In the summer I am way too hot and frazzled to do much with my hair. Up it goes into a lazy ponytail or sloppy bun. We don’t have central air conditioning so, I do not usually have a lovely blow-dried coif from about May to October because it just makes me too darn sweaty. And frizzy.
But on this one morning, I was wearing a lovely dress. I’d washed my long, blonde tresses and it was cool enough that I gave it a good, round-brushed, blow-out.
“Oooohhh, Mama,” she gasped. “Just yeave your hair yong. You yook just yike my Baahbee doll.”
Yes. My daughter has Barbie dolls. And she adores them. And she thinks they are all kinds of beautiful.
“Baahbee even has bwuue eyes yike you, Mama.”
It was her way of telling me she thought I looked beautiful.
And to her, I am beautiful.
She doesn’t know I am 35 pounds overweight.
She doesn’t notice the bags under my eyes. Eyes that are also starting to sag and wrinkle.
She doesn’t realize or care that my face is riddled with adult acne.
She doesn’t mind that my boobs hang down to my arm pits, or that sometimes I forget to shave.
To her, I am silky and creamy, safe and warm, soft and inviting.
To her, “beauty” is a place that is squishy but strong, fun but predictable.
We can sit here and debate about why it is “wrong” for little girls to think Barbie is pretty. We can talk about standards for “beauty” and how Barbie gives women a bad rap. I feel you. I do. If you know me at all, and if you have read any of my posts about self acceptance, you know I do not subscribe to “traditional” ideals of cosmetic loveliness, and how much I despise the diet industry and how it preys on vulnerable women.
I’m not going to lie. I’ve been compared to Barbie before, and I get a little lift from it. One time someone even told me that if I were a food, I would be a Barbie cake. Whatever that means.
Maybe that is wrong and embarrassing and bad. I don’t know. But I’m almost six feet tall, have blond hair and blue eyes, and up until the last decade was skinny with big boobs.
I also struggled with huge issues around my body image and self esteem. But that was not because of Barbie. That was some inner struggle that had way more facets than a simple doll could craft. There are, I am aware, many who would like to blame the ills of society on Barbie, but I think that oversimplifies things.
Barbie was one of my favorite toys. I spent hours dressing and primping her for fancy dinner dates or for a casual walk with her doggie. This didn’t make me a bad person, nor did it force me to believe that anyone who did not look like Barbie was not worthwhile.
But here’s the thing: I was also raised to consider the beauty of classical music, nature, and theater. I was taken to art museums and exposed to all manner of human form and figure. I plan on raising my children in the same way, and showing them that beauty comes in many more shapes and sizes than 36-24-26. Or whatever that formula is. I don’t do numbers.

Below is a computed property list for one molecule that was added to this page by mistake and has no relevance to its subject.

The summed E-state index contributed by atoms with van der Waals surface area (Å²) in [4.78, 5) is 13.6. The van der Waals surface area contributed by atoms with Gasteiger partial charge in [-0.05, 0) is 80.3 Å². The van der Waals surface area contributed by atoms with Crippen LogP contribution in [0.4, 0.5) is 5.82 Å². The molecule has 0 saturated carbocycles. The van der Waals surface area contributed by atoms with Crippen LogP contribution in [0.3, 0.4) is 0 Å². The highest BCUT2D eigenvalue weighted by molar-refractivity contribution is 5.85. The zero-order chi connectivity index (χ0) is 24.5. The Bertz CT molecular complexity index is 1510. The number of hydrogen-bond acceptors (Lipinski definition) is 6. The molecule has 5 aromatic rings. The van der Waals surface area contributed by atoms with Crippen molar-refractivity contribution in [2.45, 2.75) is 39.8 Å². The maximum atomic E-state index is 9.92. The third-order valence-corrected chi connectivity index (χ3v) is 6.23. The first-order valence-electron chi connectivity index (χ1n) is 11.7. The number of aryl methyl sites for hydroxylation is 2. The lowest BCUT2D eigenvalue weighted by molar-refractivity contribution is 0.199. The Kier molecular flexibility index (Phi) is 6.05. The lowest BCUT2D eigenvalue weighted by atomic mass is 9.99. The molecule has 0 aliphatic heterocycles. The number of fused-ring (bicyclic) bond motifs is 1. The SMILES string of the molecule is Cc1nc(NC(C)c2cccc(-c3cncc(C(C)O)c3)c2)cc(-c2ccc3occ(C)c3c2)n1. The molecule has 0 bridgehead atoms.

We have the power to teach our daughters and sons what beauty is.
To raise them with a healthy sense of self, a strong will, and an appreciation for all the things their bodies can do.
To teach them that beauty has to do with acceptance of self and others, openness, and kindness.
So on that day, I left my hair “yong” per Emily’s wishes. I kept it down all day and flew high on the compliment my little girl had bestowed upon me.
It feels good to know my daughter thinks I’m beautiful, despite my many, many flaws inside and out.
And I bet your daughter, or son, thinks you are beautiful too.
“No mud, no lotus.” — Buddhist saying.
It’s been a busy week… In a good way.
All I’ve really got for you are these photos of some lovely lotus that grow near my home town. I took these photos last week and was eager to share them with you.
I think they speak for themselves. So, I am going to leave it at that.
Momaste. The mom in me honors themom in you. Xo
All photos property of Momasteblog.
Even at three years old, you are infatuated with movement.
You have been sitting in our laps to hear books about pigs and hedgehogs who dance, have been twirling in our hallways, and jumping with the abandon of a wild rabbit.
You have insisted on wearing tutus since you were two. You were given a pile of old, dress-up tutus and tossed them on over your dresses, leggings, and even pajamas. There have been nights when you slept in two or three tutus, layered one on top of another. The lavender one is quite tattered now, but it is your favorite still. When you wore it to the doctor’s office, she asked if it was a princess dress. But we told her, no, it’s just your “everyday” tutu.
You have been looking forward to dance class for quite a while.
So, I signed you up for an expressive movement class at a local creativity center. We are calling it ballet, but it is much less formal, of that I made sure.
You know I was a dancer. I pulled out my ballet slippers and showed them to you. Tentatively, I put them on and showed you how to do first position.
You were enchanted.
Truth be told, I was enchanted too. But I was also nervous. A sense of over-protection swept over me like the strains of Romeo and Juliet’s pas de duex.
Dance and I had a love/not-love relationship for decades before I finally hung up my leg warmers and pointe shoes, threw away the leotards who’s stink of sweat never fully seemed to get washed out, and gained some weight.
I have no recollection of my first dance class, or if it was my choice to go. I do remember the years of body shame, perfectionism, food restriction, and self loathing. I remember being measured, being told at 15 my breasts were too big to ever be a “real” dancer, and I was way too tall to ever be partnered or lifted. I remember being encouraged to do harmful things to stretch deeper, be thinner. Part of this is an inevitable path of an athlete, but for me it was totally unhealthy and perpetuated years of emotional trouble and poor health.
My wish for you is a love/love/love relationship, not just with dance, but also with your body.
If you only had any idea how beautiful the soft curve of your baby belly is over the waist band of your leotard and tutu. Your knobby knees and the rolls of oversized, pink tights around your ankles take my breath away. They are sights of innocence, of a girl child who has very little concept over how her body looks, other than that it is decked out in her ballerina-fairy-princess finest, and she are rocking the look. Big time.
We feed it lots of healthy choices, and enjoy cupcakes with pink frosting too. This is okay.